Fortunately another birder turned up (Safraz) who was equally concerned about the lack of activity, and so we set off for one of the hides where we could ask for information. Here we learned that the RSPB flag was flying on the far side of the Mere and that scopes had been set up to view the Owls. So we set off walking round the Mere on our own in search of the flag.
When we arrived a large group of people (from Preston RSPB it turns out) had already gathered and they were looking through scopes and binoculars into the trees. Sarah and I couldn't see anything at all with our naked eyes, but we were soon encouraged to look through a scope which had been carefully trained on it's target.
|Unfortunately this is a picture from the Marton Mere Website|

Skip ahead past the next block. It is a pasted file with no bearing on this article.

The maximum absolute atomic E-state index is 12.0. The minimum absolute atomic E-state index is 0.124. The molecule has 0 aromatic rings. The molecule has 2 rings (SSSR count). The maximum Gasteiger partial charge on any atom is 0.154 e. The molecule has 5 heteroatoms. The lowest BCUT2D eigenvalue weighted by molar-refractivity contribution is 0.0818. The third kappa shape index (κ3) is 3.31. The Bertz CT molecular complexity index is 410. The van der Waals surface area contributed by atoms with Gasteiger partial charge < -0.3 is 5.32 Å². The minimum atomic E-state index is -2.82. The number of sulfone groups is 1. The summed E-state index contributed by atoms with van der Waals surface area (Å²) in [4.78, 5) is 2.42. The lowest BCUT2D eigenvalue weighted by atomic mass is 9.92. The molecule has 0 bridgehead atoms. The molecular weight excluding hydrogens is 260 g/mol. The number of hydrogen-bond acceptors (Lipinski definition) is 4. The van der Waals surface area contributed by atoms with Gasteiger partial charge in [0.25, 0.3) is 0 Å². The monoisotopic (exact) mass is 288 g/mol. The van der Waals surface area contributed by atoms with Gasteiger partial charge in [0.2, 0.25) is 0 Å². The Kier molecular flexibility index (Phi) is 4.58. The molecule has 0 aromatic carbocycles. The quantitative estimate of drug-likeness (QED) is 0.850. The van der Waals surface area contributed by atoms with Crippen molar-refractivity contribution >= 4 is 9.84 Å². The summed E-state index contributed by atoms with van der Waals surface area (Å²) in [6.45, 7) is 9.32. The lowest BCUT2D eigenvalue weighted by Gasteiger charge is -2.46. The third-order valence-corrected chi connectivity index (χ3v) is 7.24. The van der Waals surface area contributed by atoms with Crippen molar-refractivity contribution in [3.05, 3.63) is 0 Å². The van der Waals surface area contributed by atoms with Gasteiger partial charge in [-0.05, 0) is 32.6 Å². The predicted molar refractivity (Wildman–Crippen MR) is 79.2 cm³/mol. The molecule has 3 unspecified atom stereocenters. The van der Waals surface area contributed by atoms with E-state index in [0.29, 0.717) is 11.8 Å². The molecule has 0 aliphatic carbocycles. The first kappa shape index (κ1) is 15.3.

It took a few moments to see what was there, even when it was viewed with the scope - it was an amazing Long-eared Owl, so brilliantly camouflaged amongst the branches that even the experts were having difficulty seeing it. Apparently these are over-wintering Scandinavian birds and this place has become a regular haunt for them each year.
After staring down the scope as if you were looking at one of those crazy hidden pictures, you could eventually make out it's 'ear' tufts after a while and then trace these down to a face. Every now and then an eye or it's beak would become visible through the branches - wonderful. However, it was so well-hidden that most people wouldn't know it was there and wouldn't be able to find it even with a scope. Pictures were impossible because I couldn't focus on the bird without using the scope.
After a chat with the two people from the RSPB, Sarah and I moved on to complete a full walk around the Mere. The other birds we saw today included:
- A leucistic blackbird amongst other blackbirds
- Mute Swan
- Greylag Goose
- Canada Goose
- Black-headed Gull
- Blue Tit
- Great Tit
A really good morning out and a great place to which we'll definitely return.